Cultivating Methods for New Conclusions: An Analysis of Oneota Copper Artifacts of the Lake Koshkonong Region in Southeastern Wisconsin
Author(s): Jacqueline Pozza
Despite almost two centuries of North American prehistoric copper research, intensive archaeological investigations focusing specifically on Oneota copper are less abundant. Building upon previous studies, this project documented and analyzed over 500 Oneota copper artifacts in an effort to assess the production, utilization, and ideological and social significance of this copper materials. The artifacts of this study were recovered from four Oneota sites adjacent to Lake Koshkonong in Jefferson County, Wisconsin, dating to AD 1100 to 1400: Crabapple Point (47Je93), Schmeling (47Je833), Koshkonong Creek Village (47Je379), and Crescent Bay Hunt Club (47Je904). Methods for analyzing North American prehistoric copper artifacts are presented as well as the results of investigations in object form, damage, and general depositional context. For example, manufacturing marks and use wear observed on these objects provide arguments for multiple manufacturing traditions in the area and call into question previous assumptions about their technical utility. Additionally, the distribution of these artifacts and the iconographic symbols present among the collections suggest larger ideological and social significance of copper within Oneota groups. Overall, this research provides possible standardized methods for future prehistoric copper studies and hopes to inspire additional Oneota copper research.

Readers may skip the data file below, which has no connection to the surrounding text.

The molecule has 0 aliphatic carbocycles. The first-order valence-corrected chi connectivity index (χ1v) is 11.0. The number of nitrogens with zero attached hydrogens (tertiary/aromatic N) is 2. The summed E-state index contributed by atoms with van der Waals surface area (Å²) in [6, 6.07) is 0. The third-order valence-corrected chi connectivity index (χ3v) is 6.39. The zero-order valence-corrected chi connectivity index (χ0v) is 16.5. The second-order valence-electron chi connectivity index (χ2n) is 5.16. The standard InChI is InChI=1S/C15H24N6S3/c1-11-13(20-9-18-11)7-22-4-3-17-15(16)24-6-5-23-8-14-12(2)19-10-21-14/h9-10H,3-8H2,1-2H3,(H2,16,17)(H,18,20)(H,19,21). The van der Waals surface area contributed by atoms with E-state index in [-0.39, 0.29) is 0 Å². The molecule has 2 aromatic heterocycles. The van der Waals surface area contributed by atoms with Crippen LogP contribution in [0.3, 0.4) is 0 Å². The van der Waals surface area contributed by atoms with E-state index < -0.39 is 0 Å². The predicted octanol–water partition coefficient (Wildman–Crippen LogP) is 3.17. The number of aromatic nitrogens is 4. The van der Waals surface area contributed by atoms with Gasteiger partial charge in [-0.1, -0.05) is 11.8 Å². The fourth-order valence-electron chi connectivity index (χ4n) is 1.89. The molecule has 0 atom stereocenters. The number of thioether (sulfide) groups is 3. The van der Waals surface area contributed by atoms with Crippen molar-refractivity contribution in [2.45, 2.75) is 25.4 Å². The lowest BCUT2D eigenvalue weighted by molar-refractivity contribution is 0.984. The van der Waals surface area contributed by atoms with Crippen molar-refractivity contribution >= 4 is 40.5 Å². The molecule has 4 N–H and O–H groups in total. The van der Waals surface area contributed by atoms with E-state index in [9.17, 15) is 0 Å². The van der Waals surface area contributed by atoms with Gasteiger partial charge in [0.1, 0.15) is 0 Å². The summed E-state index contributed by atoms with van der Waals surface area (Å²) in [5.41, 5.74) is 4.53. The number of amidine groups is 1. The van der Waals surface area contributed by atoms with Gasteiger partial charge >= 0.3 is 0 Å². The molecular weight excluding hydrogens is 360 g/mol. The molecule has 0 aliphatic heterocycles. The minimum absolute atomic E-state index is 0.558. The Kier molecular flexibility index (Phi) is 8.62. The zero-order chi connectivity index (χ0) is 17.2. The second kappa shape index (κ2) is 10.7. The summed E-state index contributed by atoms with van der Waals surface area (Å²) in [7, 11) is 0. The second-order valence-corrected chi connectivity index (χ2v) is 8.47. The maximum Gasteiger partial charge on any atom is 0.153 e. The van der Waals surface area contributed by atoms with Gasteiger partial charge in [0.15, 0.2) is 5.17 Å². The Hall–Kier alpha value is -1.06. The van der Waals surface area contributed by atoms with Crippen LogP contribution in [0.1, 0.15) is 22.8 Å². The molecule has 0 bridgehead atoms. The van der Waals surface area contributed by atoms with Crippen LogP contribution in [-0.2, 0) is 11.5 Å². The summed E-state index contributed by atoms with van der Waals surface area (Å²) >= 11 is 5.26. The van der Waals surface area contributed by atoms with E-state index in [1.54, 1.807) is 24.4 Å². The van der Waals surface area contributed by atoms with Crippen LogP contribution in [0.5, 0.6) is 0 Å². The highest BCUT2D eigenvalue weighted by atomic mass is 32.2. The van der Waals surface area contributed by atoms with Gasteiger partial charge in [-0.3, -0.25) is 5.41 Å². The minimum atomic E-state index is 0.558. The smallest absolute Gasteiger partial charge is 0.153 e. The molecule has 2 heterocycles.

Cite this Record
Cultivating Methods for New Conclusions: An Analysis of Oneota Copper Artifacts of the Lake Koshkonong Region in Southeastern Wisconsin. Jacqueline Pozza. Presented at The 81st Annual Meeting of the Society for American Archaeology, Vancouver, British Columbia. 2017 ( tDAR id: 431778)
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min long: -104.634; min lat: 36.739 ; max long: -80.64; max lat: 49.153 ;
Abstract Id(s): 17025